REVIEW: FIVE FINGER DEATH PUNCH – “And Justice for None”
Dawn 'Mama Love' Brown
As an established rock/metal band, Five Finger Death Punch possesses a lot of things. One of those things is staying power. The band has survived minimal line-up changes over the years but is no stranger to controversy. Over the past year or so, there have been rumors out of the 5FDP camp, a few ominous announcements which were eventually recanted, and a lot of apparent general turmoil. With vocalist Ivan Moody’s stay in a rehab facility in 2017, the future of the band was really anyone’s guess.
Apparently, Moody’s stint in rehab was a success as the band is preparing to release its 7th studio album, ‘And Justice for None’, a lofty 16-track dissertation of exquisite aggression with contentious lyrics married with Jeremy Spencer’s signature driving drums and Chris Kael’s similarly constructed bass lines, the catchy hooks and scorching solos of Zoltan Bathory and Jason Hook’s rhythm and lead guitars, respectively, and Ivan Moody’s unwavering, almost antagonistic vocals that seem to dare the listener to not enjoy, or relate in any way, to the mood and message being portrayed.
The whole notion of turmoil within the band’s camp is acknowledged in no uncertain terms in the opening track, “Trouble”. The repeating mantra of this song goes something like “…I don’t look for trouble, trouble looks for me” which, by most accounts, is fairly accurate. This is a great opening track and sets the bar pretty high for the remaining 15 songs. It, along with pretty much every other track on the record, embodies 5FDP’s signature sound. An even better example is the next track in line, “Fake”, which seems to be calling out someone in particular but probably more so mirrors the majority of individuals within the entertainment industry as a whole. The 4th track on the album, “Sham-Pain” also follows in this same fashion and is the first really diverse song on the album, having a distinctly different sound than its predecessors.
Track five, “Blue on Black” is the first of two cover tunes on the album. Originally done by blues great Kenny Wayne Shepherd, 5FDP’s version adds a decidedly heavier spin on the blues classic with Moody’s powerful vocals in stark contrast to Shepherd’s more low-key delivery. I loved KWS’s original recording of this song so it has quickly become my favorite track on this album as well. Further down in the song listing is the second cover on ‘And Justice for None’, an equally solid remake of The Offspring’s “Gone Away”. 5FDP slowed the tempo of this song considerably and to astounding effect. Their version is recognizable as the classic 1997 Offspring track but is much cleaner and more thought-provoking with the slower tempo.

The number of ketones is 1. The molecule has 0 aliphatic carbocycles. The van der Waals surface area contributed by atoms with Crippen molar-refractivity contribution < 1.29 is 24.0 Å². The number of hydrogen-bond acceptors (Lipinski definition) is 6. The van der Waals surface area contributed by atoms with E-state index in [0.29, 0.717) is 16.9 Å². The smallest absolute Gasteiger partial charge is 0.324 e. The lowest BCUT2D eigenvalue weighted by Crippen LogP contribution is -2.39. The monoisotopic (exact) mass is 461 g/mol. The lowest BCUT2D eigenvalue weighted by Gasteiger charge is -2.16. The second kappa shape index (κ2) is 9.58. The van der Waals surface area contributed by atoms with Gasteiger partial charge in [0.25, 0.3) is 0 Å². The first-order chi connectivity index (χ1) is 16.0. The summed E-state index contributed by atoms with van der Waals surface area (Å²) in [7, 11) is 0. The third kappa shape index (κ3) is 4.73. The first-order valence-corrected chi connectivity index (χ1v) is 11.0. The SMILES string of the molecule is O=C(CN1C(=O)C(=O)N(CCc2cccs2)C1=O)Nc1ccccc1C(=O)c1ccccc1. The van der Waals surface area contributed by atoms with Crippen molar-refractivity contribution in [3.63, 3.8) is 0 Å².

While 5FDP are masters at boisterous, in your face heavy metal, they’ve also produced many songs that could be considered ballads and this album is no exception. The 7th track is “I Refuse”, the first ballad to appear on this offering. Another heartfelt and thoughtful composition with an acoustic-based solo that fits seamlessly within the fabric of the arrangement. There are several other songs remaining that are disguised as ballads, “When the Seasons Change”, “Stuck in My Ways”, “Will the Sun Ever Rise”. Most of these have a slightly quicker tempo and stronger vocals than that of your average ballad, the stronger vocals being expected from the likes of Ivan Moody.
Rounding out the album are a remaining handful of songs that just prove to further solidify 5FDP’s standing in the annals of rock history. “Top of the World”, “Fire in the Hole”, “Rock Bottom”, “Bad Seed”, all of these display the definitive sound 5FDP has worked hard to develop over the 13 years of their existence. The band does mix it up a bit on tracks “Bloody” and “Save Your Breath”, both having a slightly different sound which is unexpected but welcome. 5FDP has a tendency to rely too much on that signature sound and, consequently, do have certain songs that sound very much alike. However, this album may boast the signature sound they’ve spent so long cultivating but, overall, each song stands on its own and is distinguishable from the next. Something that has been lacking to some extent on previous outings.
‘And Justice for None’ is a roving journey through the world of Five Finger Death Punch, narrated by an imposable force known as Ivan Moody. Moody successfully shows his vocal ranges, albeit rather focused, while allowing the many talents of his band mates to shine through. This record comes highly recommended and not just for established 5FDP fans. Everyone should listen to this at least twice.